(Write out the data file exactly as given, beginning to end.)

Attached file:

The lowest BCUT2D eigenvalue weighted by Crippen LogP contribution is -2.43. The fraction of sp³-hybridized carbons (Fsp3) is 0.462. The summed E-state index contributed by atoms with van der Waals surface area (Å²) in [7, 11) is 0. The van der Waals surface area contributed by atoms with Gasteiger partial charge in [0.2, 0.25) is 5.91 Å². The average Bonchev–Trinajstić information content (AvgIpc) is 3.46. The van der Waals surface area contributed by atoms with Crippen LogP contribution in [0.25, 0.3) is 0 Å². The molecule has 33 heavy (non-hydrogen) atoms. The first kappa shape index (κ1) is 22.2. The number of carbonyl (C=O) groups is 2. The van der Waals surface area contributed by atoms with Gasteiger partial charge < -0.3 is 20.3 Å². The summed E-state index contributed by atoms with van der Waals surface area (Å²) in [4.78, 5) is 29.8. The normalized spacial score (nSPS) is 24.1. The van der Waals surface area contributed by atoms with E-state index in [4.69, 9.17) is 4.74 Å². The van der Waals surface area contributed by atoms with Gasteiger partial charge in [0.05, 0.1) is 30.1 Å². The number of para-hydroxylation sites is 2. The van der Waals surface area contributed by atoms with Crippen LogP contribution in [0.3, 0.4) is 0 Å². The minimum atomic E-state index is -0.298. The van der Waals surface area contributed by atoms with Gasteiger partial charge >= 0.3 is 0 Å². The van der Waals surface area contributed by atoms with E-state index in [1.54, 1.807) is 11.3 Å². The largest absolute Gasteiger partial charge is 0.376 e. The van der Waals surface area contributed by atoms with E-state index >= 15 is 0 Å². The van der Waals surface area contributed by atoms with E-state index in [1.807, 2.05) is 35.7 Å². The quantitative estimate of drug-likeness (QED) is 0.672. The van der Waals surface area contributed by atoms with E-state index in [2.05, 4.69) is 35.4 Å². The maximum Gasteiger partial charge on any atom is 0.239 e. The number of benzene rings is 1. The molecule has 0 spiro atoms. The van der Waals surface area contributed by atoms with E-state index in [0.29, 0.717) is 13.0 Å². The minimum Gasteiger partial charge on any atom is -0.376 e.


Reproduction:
The lowest BCUT2D eigenvalue weighted by Crippen LogP contribution is -2.43. The fraction of sp³-hybridized carbons (Fsp3) is 0.462. The summed E-state index contributed by atoms with van der Waals surface area (Å²) in [7, 11) is 0. The van der Waals surface area contributed by atoms with Gasteiger partial charge in [0.2, 0.25) is 5.91 Å². The average Bonchev–Trinajstić information content (AvgIpc) is 3.46. The van der Waals surface area contributed by atoms with Crippen LogP contribution in [0.25, 0.3) is 0 Å². The molecule has 33 heavy (non-hydrogen) atoms. The first kappa shape index (κ1) is 22.2. The number of carbonyl (C=O) groups is 2. The van der Waals surface area contributed by atoms with Gasteiger partial charge < -0.3 is 20.3 Å². The summed E-state index contributed by atoms with van der Waals surface area (Å²) in [4.78, 5) is 29.8. The normalized spacial score (nSPS) is 24.1. The van der Waals surface area contributed by atoms with E-state index in [4.69, 9.17) is 4.74 Å². The van der Waals surface area contributed by atoms with Gasteiger partial charge in [0.05, 0.1) is 30.1 Å². The number of para-hydroxylation sites is 2. The van der Waals surface area contributed by atoms with Crippen LogP contribution in [0.3, 0.4) is 0 Å². The minimum atomic E-state index is -0.298. The van der Waals surface area contributed by atoms with Gasteiger partial charge >= 0.3 is 0 Å². The van der Waals surface area contributed by atoms with E-state index in [1.54, 1.807) is 11.3 Å². The largest absolute Gasteiger partial charge is 0.376 e. The van der Waals surface area contributed by atoms with E-state index >= 15 is 0 Å². The van der Waals surface area contributed by atoms with E-state index in [1.807, 2.05) is 35.7 Å². The quantitative estimate of drug-likeness (QED) is 0.672. The van der Waals surface area contributed by atoms with E-state index in [2.05, 4.69) is 35.4 Å². The maximum Gasteiger partial charge on any atom is 0.239 e. The number of benzene rings is 1. The molecule has 0 spiro atoms. The van der Waals surface area contributed by atoms with E-state index in [0.29, 0.717) is 13.0 Å². The minimum Gasteiger partial charge on any atom is -0.376 e.